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Deer Damage And Your Landscape Trees

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Living close to nature can be rewarding, but it can also be hard on your landscaping. Deer in particular can be damaging. They don't just browse on flowers and shrubbery, they can also kill trees on your property as they seek forage. 

Types of Damage

Deer will chew the bark off a tree in order to reach the nutrient-rich cambium layer below. This type of damage is common primarily in winter when other sources of food may not be readily available. Young trees tend to be more susceptible to deer damage because they are younger with thinner bark, but mature trees that are naturally thin-barked can also suffer deer browse damage. 

A couple of strips of missing bark won't greatly impact a healthy tree, but if too much bark is removed the tree becomes girdled. This means there is a strip around the trunk with no bark or cambium layer, which will inhibit the movement of nutrients and water. Once girdling occurs, there is no way to save a tree from dying.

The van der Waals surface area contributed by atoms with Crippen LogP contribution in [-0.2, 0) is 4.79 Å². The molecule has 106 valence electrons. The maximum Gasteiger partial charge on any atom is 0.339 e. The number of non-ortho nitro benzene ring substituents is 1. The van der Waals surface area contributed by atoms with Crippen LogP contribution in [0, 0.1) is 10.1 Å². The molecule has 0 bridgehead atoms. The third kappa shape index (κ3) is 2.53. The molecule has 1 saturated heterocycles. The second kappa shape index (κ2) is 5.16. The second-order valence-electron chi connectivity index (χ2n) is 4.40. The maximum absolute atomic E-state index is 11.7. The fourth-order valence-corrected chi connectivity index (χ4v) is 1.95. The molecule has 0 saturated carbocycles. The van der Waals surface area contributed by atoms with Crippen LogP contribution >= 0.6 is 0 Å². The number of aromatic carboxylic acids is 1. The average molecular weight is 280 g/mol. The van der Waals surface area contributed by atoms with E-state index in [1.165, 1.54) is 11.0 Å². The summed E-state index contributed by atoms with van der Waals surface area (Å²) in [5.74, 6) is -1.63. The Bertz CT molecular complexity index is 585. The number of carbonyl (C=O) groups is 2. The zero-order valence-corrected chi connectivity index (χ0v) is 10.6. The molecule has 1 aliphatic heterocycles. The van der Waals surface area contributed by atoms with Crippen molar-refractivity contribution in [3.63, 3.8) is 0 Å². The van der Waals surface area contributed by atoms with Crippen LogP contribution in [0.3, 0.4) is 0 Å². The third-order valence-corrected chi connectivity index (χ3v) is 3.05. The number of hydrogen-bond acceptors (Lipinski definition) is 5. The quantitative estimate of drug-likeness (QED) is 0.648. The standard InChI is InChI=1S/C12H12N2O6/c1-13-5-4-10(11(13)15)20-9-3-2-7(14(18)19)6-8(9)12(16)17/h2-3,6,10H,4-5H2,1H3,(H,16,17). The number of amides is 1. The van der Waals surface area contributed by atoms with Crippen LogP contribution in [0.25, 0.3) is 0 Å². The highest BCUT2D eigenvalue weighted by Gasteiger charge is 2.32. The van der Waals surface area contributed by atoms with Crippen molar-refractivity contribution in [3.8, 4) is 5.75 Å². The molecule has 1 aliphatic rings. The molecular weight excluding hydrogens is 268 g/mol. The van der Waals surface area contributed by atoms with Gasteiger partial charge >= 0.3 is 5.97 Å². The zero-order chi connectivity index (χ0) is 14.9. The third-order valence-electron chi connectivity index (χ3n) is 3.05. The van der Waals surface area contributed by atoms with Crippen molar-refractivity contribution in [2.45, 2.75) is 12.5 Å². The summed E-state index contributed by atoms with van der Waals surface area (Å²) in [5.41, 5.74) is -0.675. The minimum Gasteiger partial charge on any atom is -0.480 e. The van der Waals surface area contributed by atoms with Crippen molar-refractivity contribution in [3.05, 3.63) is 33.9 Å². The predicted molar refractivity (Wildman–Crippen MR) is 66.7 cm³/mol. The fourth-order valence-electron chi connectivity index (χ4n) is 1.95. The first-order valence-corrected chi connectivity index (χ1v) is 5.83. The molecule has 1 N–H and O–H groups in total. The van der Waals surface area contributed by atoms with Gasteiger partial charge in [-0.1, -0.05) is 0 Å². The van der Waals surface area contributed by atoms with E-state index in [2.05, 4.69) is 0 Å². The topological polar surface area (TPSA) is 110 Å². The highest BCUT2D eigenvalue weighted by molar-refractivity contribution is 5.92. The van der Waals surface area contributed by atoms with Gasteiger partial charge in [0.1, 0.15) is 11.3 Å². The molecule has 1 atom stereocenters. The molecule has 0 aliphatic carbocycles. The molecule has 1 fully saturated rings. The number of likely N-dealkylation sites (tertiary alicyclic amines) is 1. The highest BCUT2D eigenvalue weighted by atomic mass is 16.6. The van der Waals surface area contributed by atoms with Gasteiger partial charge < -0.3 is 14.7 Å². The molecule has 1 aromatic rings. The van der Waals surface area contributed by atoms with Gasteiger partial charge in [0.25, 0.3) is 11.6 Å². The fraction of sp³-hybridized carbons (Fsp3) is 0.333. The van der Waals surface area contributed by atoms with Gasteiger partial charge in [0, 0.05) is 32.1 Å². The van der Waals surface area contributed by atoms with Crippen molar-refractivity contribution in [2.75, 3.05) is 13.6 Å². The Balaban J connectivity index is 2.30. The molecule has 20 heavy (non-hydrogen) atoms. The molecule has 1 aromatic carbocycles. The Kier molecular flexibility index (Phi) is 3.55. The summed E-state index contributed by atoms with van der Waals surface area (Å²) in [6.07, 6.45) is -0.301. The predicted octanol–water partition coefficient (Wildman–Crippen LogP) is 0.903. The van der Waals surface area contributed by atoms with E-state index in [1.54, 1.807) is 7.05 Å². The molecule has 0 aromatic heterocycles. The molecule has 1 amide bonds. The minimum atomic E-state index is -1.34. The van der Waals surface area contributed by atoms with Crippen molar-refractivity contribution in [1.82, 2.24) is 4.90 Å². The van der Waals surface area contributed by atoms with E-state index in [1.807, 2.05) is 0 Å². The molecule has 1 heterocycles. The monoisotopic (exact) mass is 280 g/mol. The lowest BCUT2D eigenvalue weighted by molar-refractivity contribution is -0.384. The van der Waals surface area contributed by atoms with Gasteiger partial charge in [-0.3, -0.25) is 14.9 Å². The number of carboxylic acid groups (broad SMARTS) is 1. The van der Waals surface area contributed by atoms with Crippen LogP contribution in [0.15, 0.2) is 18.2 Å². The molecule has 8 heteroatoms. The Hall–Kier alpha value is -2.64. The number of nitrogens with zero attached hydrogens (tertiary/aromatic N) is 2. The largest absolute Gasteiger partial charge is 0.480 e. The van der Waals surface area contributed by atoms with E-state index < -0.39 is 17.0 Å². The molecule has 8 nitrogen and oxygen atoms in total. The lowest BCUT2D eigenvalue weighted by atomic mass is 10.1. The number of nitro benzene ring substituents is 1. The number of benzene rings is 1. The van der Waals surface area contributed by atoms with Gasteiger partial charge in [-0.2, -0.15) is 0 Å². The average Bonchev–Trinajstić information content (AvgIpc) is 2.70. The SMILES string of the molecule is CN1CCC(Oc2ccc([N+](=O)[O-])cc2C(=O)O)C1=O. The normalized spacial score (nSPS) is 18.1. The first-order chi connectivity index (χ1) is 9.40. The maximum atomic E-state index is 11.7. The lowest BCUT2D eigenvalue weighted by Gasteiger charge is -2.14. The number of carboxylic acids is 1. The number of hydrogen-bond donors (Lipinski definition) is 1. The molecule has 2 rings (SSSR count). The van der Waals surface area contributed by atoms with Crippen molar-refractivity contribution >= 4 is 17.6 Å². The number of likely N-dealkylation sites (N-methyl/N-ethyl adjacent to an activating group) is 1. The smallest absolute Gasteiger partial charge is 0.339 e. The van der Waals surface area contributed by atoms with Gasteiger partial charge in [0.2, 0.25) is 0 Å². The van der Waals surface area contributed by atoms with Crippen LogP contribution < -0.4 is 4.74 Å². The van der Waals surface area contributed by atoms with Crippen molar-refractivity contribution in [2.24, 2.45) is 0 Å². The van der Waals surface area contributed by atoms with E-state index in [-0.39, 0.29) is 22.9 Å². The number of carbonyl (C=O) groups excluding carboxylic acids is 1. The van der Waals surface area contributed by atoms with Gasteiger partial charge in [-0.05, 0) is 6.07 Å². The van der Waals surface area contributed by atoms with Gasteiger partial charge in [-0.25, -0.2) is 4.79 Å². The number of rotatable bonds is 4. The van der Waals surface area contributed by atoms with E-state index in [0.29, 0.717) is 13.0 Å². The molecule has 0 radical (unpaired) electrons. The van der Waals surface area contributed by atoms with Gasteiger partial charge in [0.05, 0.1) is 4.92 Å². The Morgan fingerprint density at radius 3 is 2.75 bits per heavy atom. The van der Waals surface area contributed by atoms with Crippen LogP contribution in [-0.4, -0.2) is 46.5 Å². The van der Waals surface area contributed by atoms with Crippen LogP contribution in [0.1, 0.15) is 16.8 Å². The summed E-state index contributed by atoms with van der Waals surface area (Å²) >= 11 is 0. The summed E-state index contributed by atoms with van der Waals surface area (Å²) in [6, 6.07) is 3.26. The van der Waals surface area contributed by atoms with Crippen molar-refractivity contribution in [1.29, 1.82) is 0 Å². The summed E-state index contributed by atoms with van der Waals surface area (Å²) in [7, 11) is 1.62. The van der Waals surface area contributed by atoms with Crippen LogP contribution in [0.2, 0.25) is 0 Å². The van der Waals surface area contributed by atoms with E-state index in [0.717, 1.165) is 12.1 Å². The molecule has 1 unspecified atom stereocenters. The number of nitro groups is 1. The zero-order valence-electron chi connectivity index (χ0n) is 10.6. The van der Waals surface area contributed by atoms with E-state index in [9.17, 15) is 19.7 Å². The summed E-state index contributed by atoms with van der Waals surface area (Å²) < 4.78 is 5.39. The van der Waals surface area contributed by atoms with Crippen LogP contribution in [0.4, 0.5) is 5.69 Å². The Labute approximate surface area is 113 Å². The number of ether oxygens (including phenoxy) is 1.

Damage Repair

If caught early before girdling becomes a concern, deer damage on a tree trunk is repairable. Your tree care technician will begin by cleaning up the wound with a clean, sharp utility knife. The ragged edges of the wound will be cut smooth, and any sharp corners in the bark surrounding the wounded area will be smoothed into curves.

Trimming the edges of the bark surrounding the wound makes it easier for the tree to begin sealing over it so that pest and disease organisms can't use the damage as a way into the trunk. Trimmed wounds also look nicer from a landscaping point of view. 

Future Mitigation

Repairing the deer damage isn't enough, as the animals will be back. It can be difficult to prevent the deer from coming onto your property, but you can prevent them from accessing the tree bark they are trying to feed upon. 

Tree guards are wire or plastic cages that are a bit larger than the tree trunk. They are placed around the trunk with enough space so they won't constrict the tree's growth. Wire guards aren't very noticeable, while plastic ones are a bit more visible but a cost-effective option if you have a lot of trees to protect. The guards are replaced every year or two so they don't become too small for the tree trunk. 

Contact a tree care service in your area if you need more help with any deer-damaged trees.